Romi Burks, professor of biology and co-chair of Environmental Studies and Animal Behavior, is serving as a senior mentor at the Women Evolving the Biological Sciences Symposium being held in Raleigh-Durham, N.C., Oct. 16-19. Along with 14 other mentors, Burks participated in two panel discussions (Navigating Tenure and Promotion and Establishing a Research Lab at a PUI) and also partnered with Laura Katz of Smith College in a two-hour teaching workshop. WEBS is an annual three-day symposium supported by the National Science Foundation that is aimed at addressing the retention of female scientists and issues related to the transition of women from early career stages to tenure-track positions and leadership roles in academic and research settings. The symposium targets early career women in the biological sciences with an emphasis on ecology and evolutionary biology.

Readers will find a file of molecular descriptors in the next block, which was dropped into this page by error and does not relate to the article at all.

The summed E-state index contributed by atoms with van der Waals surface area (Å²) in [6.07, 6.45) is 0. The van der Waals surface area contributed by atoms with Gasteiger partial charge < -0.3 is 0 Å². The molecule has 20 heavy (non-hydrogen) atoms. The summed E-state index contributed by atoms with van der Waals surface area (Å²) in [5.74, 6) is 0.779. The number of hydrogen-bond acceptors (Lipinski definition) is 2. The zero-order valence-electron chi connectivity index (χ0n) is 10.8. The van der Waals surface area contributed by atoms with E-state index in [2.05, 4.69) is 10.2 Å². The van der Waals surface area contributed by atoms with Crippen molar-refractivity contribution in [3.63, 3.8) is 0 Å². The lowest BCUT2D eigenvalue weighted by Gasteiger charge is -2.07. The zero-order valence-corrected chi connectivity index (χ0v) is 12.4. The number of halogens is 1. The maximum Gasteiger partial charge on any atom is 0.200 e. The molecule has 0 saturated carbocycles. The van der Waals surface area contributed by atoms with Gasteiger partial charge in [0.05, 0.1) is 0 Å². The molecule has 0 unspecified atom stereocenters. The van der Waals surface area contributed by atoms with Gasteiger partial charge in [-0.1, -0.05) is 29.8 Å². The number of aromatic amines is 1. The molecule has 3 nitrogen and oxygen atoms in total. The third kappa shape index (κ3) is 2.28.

Senior education and Spanish major Katie Elder has been selected to receive a scholarship from the Texas Association of School Personnel Administrators (TASPA) for the 2013-2014 academic year. The scholarships are given each year to three students who TASPA identifies as the best teacher candidates throughout Texas. This year’s scholarships will be presented at TASPA’s annual awards luncheon in Austin Dec. 12. Read more here.

First-year student Michael Erwin was named SCAC Special Teams Player of the Week for the week ending Oct. 13. Read more here.

Alisa Gaunder, professor of political science, was an invited participant to the Political Representation of Women in Asia Workshop in Hamilton, Ontario, sponsored by McMasters University, the Chiang Ching-kuo Foundation for International Scholarly Exchange and the ACLS. She presented a paper titled “Female Representation in the LDP and the DPJ: the Significance of the Weakness on the Left.” Participants will submit their papers as a special issue for review and publication.